Vegetable Juice Recipes
This isn’t a specific vegetable juice recipe as much as a tutorial on how to make a healthy homemade vegetable juice. We did this because we want you to use your favorite vegetables to end up with the flavors and nutrients you’re looking for.
And remember, vegetable juice isn’t just for drinking!
I’ve been craving chili since the weather has cooled off, and I use vegetable juice to create the perfect flavor base for my chili. Instead of running to the store for vegetable juice, I make my own, and you can too!
Here’s how I do it.
Vegetables for a DIY Vegetable Juice
While I’m cutting up any veggies for soup, stew, or chili, I keep the best parts of the ends and peels. Anything moldy or really dirty, I throw into a bowl and compost. The rest goes into a big pot. I throw in the ends of celery, the wilted leaves from cabbage, and even the peels from onions. Virtually any peels, cores, or roots from any vegetable will work. Don’t worry about stringy or tough pieces, we’ll address that later.
Homemade Vegetable Juice – Better Than V8®
1. Fill a large stock pot about halfway with vegetable scraps. Cover the vegetables with water and set it on the stove to boil.
2. Once it reaches a boil, cover and reduce the heat. Length of cook time will vary with the type of vegetables used, the size of the pieces, the temperature when you turn the broth down, and how soft you want the veggies to be. I cook mine down until it’s really mushy.
3. Once soft, pull the veggies out and put them in a bowl. Set aside. Strain the rest through a fine mesh strainer or cheesecloth, just in case there was any dirt or sand left on something. (I have had sand in my broth when I failed to strain it, even though I washed the veggies well.)
4. After it’s strained, I set up a chinois over the pot. (If you don’t have one, you can use a strainer, but a chinois will let you get all of the goodness out of the veggies.) A chinois is a conical shaped strainer with a conical shaped wooden masher that fits inside. It’s used to extract the flesh from cooked foods while leaving peels, seeds, and cores behind. It’s great for making applesauce, which is kind of what we’re doing here, except with vegetables.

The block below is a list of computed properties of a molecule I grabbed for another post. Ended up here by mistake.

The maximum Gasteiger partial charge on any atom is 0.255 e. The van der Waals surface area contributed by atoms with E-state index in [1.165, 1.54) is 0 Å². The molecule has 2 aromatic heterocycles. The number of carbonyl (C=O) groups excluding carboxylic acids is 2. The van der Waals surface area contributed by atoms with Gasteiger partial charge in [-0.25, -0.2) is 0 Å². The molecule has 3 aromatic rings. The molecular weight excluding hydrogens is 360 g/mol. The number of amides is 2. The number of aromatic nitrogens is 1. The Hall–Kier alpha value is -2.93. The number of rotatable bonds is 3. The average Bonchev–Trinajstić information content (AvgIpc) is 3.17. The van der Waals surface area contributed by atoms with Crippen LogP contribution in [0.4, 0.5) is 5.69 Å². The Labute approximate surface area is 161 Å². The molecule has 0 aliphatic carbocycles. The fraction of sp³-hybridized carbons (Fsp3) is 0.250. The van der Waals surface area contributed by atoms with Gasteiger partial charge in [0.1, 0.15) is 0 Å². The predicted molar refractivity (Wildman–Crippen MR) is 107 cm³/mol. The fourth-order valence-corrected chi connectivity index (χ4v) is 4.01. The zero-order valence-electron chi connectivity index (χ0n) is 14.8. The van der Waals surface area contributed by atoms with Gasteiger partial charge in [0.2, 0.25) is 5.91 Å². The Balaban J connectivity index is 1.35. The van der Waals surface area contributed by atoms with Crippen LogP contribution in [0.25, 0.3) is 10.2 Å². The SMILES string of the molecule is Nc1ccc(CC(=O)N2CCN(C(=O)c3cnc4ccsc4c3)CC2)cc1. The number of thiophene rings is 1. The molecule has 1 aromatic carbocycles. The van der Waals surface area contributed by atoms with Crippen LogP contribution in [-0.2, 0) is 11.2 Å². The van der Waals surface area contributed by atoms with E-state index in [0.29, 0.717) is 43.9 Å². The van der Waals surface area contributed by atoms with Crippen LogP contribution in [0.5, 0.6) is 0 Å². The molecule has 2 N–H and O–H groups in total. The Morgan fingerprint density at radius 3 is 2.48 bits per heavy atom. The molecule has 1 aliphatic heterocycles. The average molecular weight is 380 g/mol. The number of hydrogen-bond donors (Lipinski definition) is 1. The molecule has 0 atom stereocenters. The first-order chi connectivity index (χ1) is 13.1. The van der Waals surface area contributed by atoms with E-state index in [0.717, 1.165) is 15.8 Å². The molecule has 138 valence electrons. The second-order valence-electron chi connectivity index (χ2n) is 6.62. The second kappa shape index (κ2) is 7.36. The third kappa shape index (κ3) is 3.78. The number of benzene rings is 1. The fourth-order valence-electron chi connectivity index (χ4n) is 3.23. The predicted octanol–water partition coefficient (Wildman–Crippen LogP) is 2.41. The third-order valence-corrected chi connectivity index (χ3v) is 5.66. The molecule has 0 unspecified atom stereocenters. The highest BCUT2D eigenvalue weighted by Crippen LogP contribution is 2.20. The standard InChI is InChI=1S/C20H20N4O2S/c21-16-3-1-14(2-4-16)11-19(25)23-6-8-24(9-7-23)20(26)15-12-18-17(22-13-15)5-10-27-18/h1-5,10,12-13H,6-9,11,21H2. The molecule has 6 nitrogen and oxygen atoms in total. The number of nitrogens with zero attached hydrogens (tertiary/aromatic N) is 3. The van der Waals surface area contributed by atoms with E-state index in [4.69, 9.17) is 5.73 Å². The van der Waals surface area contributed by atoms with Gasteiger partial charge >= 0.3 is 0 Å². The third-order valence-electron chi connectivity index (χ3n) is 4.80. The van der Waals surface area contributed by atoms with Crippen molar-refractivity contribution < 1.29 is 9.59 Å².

5. Mash veggies through the chinois. Once you get all the flesh from the veggies, combine this mixture with the broth and stir well.
Tomato Vegetable Juice
You can make a tomato-based veggie juice like the popular brands, but without all the preservatives. Start the broth using the directions above, but use more tomatoes than any of the other veggies. I typically make mine with ½ tomatoes, and ½ other vegetables so that it ends up very tomato heavy. This is a great way to use up tomatoes that aren’t good for slicing, or those that have ended up in the refrigerator. I keep a container in the freezer so that I can collect tomato pieces that have gotten too soft for salad, but are still usable.
You can season your tomato broth if you wish, or you can leave it alone. If you choose to do so, be sure to write the seasoning used on the label. (You may not want basil in chili, or cilantro in spaghetti sauce.) And remember that salt will slow down freezing if you need to cool it fast.
Storing Your Vegetable Juice
Your broth will keep for a few days in the refrigerator. To store it longer, freeze or can it. If using tomatoes, you’ll want to pressure can it to be sure there is no chance of bacteria.
I freeze mine in 2-quart containers, then take it out and store it in zip top bags. I freeze some of it in ice cube trays and then transfer to zip top bags as well. This allows me to just toss in one or two cubes if I want just a bit of flavor in a dish.
Using your Vegetable Juice
You can use your vegetable juice in any recipe that calls for a liquid component, including:
- Chili (it’s the base for great flavor)
- Soups and stews
- Liquid for cooking rice or pasta
- The base for goulash
- Or just drink it straight!
Have you ever made vegetable juice? Let us know how you did it!